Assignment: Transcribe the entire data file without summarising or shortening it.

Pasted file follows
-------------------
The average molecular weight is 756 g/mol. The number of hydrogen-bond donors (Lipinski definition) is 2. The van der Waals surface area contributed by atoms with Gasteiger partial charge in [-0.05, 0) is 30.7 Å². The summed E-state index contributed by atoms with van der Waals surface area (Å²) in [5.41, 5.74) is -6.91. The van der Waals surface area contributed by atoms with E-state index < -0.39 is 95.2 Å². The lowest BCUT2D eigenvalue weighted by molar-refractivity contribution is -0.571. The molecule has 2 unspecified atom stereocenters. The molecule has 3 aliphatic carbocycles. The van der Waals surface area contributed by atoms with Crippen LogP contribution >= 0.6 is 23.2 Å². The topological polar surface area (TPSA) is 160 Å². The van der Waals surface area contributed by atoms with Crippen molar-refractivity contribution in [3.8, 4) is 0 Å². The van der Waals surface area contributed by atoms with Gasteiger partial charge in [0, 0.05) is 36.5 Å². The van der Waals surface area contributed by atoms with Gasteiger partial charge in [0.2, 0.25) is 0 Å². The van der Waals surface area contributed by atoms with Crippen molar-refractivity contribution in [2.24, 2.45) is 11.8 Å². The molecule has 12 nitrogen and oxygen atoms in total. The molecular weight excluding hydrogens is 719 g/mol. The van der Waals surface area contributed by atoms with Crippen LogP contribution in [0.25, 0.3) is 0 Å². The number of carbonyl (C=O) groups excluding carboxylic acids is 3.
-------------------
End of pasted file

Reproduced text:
The average molecular weight is 756 g/mol. The number of hydrogen-bond donors (Lipinski definition) is 2. The van der Waals surface area contributed by atoms with Gasteiger partial charge in [-0.05, 0) is 30.7 Å². The summed E-state index contributed by atoms with van der Waals surface area (Å²) in [5.41, 5.74) is -6.91. The van der Waals surface area contributed by atoms with E-state index < -0.39 is 95.2 Å². The lowest BCUT2D eigenvalue weighted by molar-refractivity contribution is -0.571. The molecule has 2 unspecified atom stereocenters. The molecule has 3 aliphatic carbocycles. The van der Waals surface area contributed by atoms with Crippen LogP contribution >= 0.6 is 23.2 Å². The topological polar surface area (TPSA) is 160 Å². The van der Waals surface area contributed by atoms with Crippen molar-refractivity contribution in [3.8, 4) is 0 Å². The van der Waals surface area contributed by atoms with Gasteiger partial charge in [0, 0.05) is 36.5 Å². The van der Waals surface area contributed by atoms with Gasteiger partial charge in [0.2, 0.25) is 0 Å². The van der Waals surface area contributed by atoms with Crippen molar-refractivity contribution in [2.24, 2.45) is 11.8 Å². The molecule has 12 nitrogen and oxygen atoms in total. The molecular weight excluding hydrogens is 719 g/mol. The van der Waals surface area contributed by atoms with Crippen LogP contribution in [0.25, 0.3) is 0 Å². The number of carbonyl (C=O) groups excluding carboxylic acids is 3.